PBT is a strong, hard and also a stable engineering polymer widely used for electrical applications as an insulator. Part of the Polyester thermoplastics family
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- High thermal stability
- Great stiffness and hardness
- Excellent for applications requiring anti-friction properties and abrasion resistance
- Resistant to environmental stress cracking
- Great dimensional stability
- High strength
- Low water absorption
- Good weathering performance
- High Continuous service temperature – up to 150°C
- Excellent resistance to Creep
Resistant to oils, grease, alcohols, fuel, ethers, weak acids and alkaline solutions.
Not resistant to benzene, alkalis, strong acids, alkaline solutions and ketones.
Automotive; there has been much growth in automotive electronics in recent years and PBT is a popular choice for many of these parts. Under bonnet parts, sensors, ignition systems and also exterior parts e.g. mirror housings.
Electrical and electronic parts such as bobbins, connectors, sockets, switches, circuit breakers, meter housings, appliance housings and light fittings
Can be used in yarn and fibre as a coating
PBT is a semi-crystalline polymer used mainly for injection moulding in engineering applications.
When PET was introduced its melt processing temperature was beyond the range of most injection moulding machines at that time and PBT was introduced as a thermoplastic with many of the properties of PET but had a lower processing temperature.
PBT can match the mechanical properties of PET, particularly when reinforced with glass fibre.
PBT is well suited to thin wall mouldings.
Some PBT grades have rapid crystallisation allowing fast cycle times.
Flame retardant and will extinguish outside the flame. Gives off a bright yellow/orange flame with a sweet smell.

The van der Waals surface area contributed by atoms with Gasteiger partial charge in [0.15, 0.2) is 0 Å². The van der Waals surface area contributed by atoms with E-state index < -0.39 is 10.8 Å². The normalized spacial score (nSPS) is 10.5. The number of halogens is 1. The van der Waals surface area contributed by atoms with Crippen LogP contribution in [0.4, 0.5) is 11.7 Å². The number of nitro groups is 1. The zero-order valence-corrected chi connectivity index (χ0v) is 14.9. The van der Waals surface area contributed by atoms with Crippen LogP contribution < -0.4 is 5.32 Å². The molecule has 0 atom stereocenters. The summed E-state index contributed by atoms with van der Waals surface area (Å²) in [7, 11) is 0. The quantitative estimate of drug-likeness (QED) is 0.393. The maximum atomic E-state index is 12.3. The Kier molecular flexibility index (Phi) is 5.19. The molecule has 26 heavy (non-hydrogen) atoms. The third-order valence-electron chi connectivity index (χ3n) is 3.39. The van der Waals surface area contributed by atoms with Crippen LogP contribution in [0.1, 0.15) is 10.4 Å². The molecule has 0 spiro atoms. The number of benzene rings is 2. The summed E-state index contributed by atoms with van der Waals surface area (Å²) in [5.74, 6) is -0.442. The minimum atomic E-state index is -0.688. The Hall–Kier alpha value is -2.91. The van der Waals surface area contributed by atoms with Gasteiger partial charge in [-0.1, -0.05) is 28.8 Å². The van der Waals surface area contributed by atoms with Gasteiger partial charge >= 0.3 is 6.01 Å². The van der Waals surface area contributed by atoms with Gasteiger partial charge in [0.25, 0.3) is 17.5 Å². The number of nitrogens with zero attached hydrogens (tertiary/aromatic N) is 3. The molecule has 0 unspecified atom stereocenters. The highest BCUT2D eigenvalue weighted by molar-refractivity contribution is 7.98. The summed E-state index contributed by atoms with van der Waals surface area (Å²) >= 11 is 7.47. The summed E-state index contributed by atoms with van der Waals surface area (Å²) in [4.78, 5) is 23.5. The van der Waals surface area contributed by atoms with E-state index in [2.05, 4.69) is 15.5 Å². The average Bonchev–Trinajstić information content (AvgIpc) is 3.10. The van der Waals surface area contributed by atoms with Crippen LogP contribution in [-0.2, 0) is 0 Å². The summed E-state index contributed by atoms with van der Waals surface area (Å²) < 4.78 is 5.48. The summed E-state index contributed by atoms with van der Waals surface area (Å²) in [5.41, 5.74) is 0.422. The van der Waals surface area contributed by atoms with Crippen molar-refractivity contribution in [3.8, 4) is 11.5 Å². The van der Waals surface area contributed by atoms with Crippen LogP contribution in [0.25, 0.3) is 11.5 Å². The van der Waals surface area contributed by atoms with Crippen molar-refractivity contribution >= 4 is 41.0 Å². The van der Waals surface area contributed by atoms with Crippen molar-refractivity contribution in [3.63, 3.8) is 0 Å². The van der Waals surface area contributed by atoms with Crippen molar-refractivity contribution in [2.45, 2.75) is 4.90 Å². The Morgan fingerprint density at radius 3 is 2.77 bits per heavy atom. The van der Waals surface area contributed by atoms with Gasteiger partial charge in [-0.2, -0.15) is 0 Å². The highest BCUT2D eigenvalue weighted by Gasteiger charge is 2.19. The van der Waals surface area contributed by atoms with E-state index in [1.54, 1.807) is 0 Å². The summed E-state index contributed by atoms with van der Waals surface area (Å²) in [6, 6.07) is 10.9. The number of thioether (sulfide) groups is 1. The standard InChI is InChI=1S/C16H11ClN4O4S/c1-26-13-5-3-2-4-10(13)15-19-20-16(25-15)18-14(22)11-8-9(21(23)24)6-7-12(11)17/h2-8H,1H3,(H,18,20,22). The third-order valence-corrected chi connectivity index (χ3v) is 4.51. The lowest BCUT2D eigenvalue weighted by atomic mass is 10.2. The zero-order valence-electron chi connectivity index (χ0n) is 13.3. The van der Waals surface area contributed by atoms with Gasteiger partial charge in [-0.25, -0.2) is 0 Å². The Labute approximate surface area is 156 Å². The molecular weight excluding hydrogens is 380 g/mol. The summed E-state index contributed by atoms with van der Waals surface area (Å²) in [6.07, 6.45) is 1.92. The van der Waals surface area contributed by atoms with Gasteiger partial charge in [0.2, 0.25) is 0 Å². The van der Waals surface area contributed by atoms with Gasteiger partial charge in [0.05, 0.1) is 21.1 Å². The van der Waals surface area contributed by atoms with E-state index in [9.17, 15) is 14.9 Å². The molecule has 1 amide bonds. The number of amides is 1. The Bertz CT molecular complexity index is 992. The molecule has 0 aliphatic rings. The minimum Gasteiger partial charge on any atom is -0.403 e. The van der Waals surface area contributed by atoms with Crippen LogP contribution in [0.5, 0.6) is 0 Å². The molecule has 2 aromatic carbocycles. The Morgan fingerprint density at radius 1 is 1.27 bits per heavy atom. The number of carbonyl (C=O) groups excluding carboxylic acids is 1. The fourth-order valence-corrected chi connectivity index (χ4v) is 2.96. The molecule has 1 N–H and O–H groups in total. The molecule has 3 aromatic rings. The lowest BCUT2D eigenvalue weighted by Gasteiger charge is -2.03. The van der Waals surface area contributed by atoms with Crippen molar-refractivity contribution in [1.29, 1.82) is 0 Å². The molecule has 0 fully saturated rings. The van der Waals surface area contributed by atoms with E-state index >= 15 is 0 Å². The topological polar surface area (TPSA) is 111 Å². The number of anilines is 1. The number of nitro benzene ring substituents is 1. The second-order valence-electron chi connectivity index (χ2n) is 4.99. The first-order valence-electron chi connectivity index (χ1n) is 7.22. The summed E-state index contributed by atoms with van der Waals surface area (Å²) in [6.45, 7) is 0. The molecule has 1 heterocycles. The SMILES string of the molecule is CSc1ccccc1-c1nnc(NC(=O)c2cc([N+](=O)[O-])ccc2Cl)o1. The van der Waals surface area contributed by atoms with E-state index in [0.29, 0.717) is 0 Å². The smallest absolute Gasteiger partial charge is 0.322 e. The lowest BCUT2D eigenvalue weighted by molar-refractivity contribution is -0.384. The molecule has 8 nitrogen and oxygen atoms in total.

Density –1.3 g/cm ³
Pre-Drying – 4 hours at 120°C in a dehumidifying hot air drier
Melt temperature – 250-260°C
Mould Temperature – 60-80°C
Shrinkage – Depends heavily on mould temperature. The hotter the mould, the higher the shrinkage 1.4-2.0 %. In the case of 30% glass filled PBT only 0.4-0.6%
Trade Names And Manufacturers
Crastin – DuPont
Pocan – Lanxess
Ultradur – BASF
Lupox – LG Chem
Valox – Sabic IP
Ramster – Polyram
Hardie Polymers can help source grades from all of the above manufacturers
Fibre forming Polyesters were first produced in 1932 by Carothers and Hill of DuPont, with the first PBT fibres produced 10 years later in 1942. PBT compounds for moulding were launched in the 1970’s and as demand grew with new applications being found, so the number of producers also steadily increased.
More about PBT
Articles by Dr Charlie Geddes
Our longstanding partnerships allow us to specialise in sourcing and compounding most grades of engineering polymers. All brand names listed are trademarks of the manufacturers and we are not an authorised distributor for these manufacturers. We only supply prime grades in original packaging with the manufacturers documentation.
® – Trademarks owned or used by the producers.
™ – Registered in the U.S. Patent and Trademark Office (status in the U.S. only, registration status in other geographies may be different)